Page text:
"...a smile after
you taste it..."
MORE THAN JUST FILLER. Various kinds of stuffing go as far back as the Roman Empire, where recipes appear in De re Coquinaria, a collection found within a kitchen anthology called Apicius that chronicles thousands of Roman dishes. In De re Coquinaria, chicken, rabbit, pork and dormouse stuffings are made available. While some scholars argue that because of the language used in Apicius, which is closer in ways to Vulgar than Classic Latin, that many of the recipes contained within it were not cooked in Rome, there are long traditions and other historical references that corroborate the wide use of stuffing in Ancient Italy.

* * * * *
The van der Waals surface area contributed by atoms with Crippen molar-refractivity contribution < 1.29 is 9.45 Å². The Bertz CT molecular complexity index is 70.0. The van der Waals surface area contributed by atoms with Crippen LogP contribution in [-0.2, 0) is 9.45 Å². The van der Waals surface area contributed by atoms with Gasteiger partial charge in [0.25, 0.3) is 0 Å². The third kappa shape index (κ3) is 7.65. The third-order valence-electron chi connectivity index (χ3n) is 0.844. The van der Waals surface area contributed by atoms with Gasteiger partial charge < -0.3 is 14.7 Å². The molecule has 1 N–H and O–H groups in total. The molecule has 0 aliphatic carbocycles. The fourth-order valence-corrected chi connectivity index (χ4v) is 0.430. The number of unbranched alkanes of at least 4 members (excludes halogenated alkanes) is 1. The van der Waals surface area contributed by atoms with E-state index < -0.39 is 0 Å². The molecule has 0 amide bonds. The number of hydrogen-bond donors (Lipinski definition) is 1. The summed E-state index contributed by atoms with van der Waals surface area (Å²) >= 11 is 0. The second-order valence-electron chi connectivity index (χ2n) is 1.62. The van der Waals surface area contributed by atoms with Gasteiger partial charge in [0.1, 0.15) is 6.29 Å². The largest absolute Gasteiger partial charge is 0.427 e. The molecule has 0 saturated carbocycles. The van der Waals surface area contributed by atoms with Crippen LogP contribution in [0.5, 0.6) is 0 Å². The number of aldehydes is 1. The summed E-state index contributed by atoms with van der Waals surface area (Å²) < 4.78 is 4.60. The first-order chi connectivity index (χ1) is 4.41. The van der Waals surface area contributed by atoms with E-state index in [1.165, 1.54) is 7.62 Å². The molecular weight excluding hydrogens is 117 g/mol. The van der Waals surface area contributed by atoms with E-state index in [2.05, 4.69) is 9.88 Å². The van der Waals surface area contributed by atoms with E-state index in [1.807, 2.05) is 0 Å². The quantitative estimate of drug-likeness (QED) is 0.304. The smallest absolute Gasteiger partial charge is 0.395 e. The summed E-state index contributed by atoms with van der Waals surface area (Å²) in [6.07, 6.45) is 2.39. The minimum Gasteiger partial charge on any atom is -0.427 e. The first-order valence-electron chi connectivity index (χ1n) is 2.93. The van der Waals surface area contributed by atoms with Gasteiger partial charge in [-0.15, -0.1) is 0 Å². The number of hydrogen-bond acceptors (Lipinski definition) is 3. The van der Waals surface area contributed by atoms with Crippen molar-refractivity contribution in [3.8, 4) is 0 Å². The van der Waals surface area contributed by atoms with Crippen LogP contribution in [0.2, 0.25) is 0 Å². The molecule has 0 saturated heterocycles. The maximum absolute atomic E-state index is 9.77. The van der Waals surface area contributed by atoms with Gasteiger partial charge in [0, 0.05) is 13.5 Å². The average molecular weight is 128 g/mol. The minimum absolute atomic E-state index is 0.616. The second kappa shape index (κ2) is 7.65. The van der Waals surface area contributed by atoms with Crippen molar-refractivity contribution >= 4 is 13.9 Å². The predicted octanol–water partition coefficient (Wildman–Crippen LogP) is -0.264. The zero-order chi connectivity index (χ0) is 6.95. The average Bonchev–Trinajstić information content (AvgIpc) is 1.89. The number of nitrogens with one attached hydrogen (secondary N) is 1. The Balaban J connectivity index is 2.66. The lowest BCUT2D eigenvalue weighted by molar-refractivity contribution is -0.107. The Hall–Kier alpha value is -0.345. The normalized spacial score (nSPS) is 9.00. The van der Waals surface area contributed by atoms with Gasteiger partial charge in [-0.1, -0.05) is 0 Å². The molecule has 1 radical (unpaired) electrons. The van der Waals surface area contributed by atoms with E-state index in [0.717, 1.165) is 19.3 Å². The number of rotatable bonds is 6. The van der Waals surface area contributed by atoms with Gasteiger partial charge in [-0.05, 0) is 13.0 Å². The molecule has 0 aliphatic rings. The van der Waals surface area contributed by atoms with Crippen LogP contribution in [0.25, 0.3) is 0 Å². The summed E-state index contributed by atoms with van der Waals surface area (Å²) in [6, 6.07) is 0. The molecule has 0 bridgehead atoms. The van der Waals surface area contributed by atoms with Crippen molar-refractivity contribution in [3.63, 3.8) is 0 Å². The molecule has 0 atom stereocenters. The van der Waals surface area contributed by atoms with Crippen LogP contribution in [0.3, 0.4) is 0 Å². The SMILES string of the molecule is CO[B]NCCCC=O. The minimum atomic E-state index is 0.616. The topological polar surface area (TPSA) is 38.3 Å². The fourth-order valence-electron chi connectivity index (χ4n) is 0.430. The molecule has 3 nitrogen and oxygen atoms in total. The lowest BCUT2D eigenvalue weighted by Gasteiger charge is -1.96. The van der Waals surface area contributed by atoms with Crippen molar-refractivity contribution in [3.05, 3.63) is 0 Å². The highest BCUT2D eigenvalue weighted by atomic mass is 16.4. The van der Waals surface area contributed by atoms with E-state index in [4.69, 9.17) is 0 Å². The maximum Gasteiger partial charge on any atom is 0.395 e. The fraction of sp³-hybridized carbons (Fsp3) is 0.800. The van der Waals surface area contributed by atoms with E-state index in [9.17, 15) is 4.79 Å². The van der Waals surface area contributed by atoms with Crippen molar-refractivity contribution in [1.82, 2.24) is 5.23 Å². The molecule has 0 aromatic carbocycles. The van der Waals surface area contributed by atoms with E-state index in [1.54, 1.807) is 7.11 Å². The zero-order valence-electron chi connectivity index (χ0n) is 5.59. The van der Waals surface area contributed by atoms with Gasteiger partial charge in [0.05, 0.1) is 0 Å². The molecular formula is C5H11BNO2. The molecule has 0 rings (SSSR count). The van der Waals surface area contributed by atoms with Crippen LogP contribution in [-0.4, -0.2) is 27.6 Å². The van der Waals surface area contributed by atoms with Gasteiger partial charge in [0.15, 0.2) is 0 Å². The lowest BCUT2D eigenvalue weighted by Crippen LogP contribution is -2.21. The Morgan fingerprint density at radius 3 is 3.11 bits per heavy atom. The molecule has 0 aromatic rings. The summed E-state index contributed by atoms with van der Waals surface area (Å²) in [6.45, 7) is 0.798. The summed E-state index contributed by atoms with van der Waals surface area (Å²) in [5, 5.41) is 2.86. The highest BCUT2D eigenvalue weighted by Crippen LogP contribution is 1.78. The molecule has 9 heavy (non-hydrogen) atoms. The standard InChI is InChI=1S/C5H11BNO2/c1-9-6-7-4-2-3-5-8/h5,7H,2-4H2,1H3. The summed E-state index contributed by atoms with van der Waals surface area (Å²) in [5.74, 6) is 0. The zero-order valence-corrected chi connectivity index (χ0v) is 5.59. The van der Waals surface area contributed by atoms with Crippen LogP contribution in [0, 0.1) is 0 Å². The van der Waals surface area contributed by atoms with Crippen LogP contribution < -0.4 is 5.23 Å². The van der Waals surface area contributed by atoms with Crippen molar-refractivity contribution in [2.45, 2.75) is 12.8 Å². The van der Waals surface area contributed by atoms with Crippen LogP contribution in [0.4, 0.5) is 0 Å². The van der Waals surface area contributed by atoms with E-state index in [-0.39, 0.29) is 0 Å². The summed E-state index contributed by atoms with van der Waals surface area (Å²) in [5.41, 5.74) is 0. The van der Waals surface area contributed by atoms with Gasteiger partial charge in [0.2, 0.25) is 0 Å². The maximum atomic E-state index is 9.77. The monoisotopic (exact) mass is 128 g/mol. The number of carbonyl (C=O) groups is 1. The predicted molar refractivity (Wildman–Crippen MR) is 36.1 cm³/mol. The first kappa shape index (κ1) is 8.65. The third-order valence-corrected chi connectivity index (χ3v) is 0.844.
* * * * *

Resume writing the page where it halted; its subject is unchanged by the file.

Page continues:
The French have made perhaps the most prolific or visible use of stuffing throughout the ages, but the dish is positively global. There are so many recipes and variations on recipes it would be impossible to estimate a number.
Stuffing in America is traditionally served during the Thanksgiving holiday. Of course, the most widely used stuffing is that of the turkey variety. But what is the active ingredient that has passed this time tested culinary delight through the years? We couldn't find the answer—so we decided to create one of our own—using sage.
Sage, which originated in the Mediterranean and Asia Minor, gets its name from the Latin salvia [meaning ‘to heal']. Sage is mild, with a mouth-warming hint of pepper and a smooth clean finish, a finish that when incoporated inside raw honey, and Thanksgiving stuffing, added the one simple quality we thought every stuffing should hold for the next hundred years: a smile after you taste it.—The Buzz